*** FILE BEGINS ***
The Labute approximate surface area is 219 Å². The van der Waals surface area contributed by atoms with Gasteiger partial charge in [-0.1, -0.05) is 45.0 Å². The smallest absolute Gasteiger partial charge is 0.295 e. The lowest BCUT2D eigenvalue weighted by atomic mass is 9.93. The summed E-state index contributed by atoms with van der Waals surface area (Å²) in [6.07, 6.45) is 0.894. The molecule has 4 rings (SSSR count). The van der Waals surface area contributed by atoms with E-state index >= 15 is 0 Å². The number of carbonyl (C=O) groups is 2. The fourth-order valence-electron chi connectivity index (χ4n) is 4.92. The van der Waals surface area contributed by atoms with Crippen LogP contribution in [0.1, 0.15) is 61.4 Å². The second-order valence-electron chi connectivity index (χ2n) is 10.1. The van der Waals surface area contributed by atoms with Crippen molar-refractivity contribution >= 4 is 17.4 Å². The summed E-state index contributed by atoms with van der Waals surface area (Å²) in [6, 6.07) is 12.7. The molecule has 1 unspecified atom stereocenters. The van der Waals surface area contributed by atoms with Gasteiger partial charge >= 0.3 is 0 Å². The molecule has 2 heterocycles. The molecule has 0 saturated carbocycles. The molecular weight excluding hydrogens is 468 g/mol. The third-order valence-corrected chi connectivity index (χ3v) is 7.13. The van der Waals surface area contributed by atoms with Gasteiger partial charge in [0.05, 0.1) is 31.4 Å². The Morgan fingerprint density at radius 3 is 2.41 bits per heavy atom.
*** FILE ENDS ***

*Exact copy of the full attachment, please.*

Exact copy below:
The Labute approximate surface area is 219 Å². The van der Waals surface area contributed by atoms with Gasteiger partial charge in [-0.1, -0.05) is 45.0 Å². The smallest absolute Gasteiger partial charge is 0.295 e. The lowest BCUT2D eigenvalue weighted by atomic mass is 9.93. The summed E-state index contributed by atoms with van der Waals surface area (Å²) in [6.07, 6.45) is 0.894. The molecule has 4 rings (SSSR count). The van der Waals surface area contributed by atoms with E-state index >= 15 is 0 Å². The number of carbonyl (C=O) groups is 2. The fourth-order valence-electron chi connectivity index (χ4n) is 4.92. The van der Waals surface area contributed by atoms with Crippen LogP contribution in [0.1, 0.15) is 61.4 Å². The second-order valence-electron chi connectivity index (χ2n) is 10.1. The van der Waals surface area contributed by atoms with Crippen molar-refractivity contribution >= 4 is 17.4 Å². The summed E-state index contributed by atoms with van der Waals surface area (Å²) in [6, 6.07) is 12.7. The molecule has 1 unspecified atom stereocenters. The van der Waals surface area contributed by atoms with Gasteiger partial charge >= 0.3 is 0 Å². The molecule has 2 heterocycles. The molecule has 0 saturated carbocycles. The molecular weight excluding hydrogens is 468 g/mol. The third-order valence-corrected chi connectivity index (χ3v) is 7.13. The van der Waals surface area contributed by atoms with Gasteiger partial charge in [0.05, 0.1) is 31.4 Å². The Morgan fingerprint density at radius 3 is 2.41 bits per heavy atom.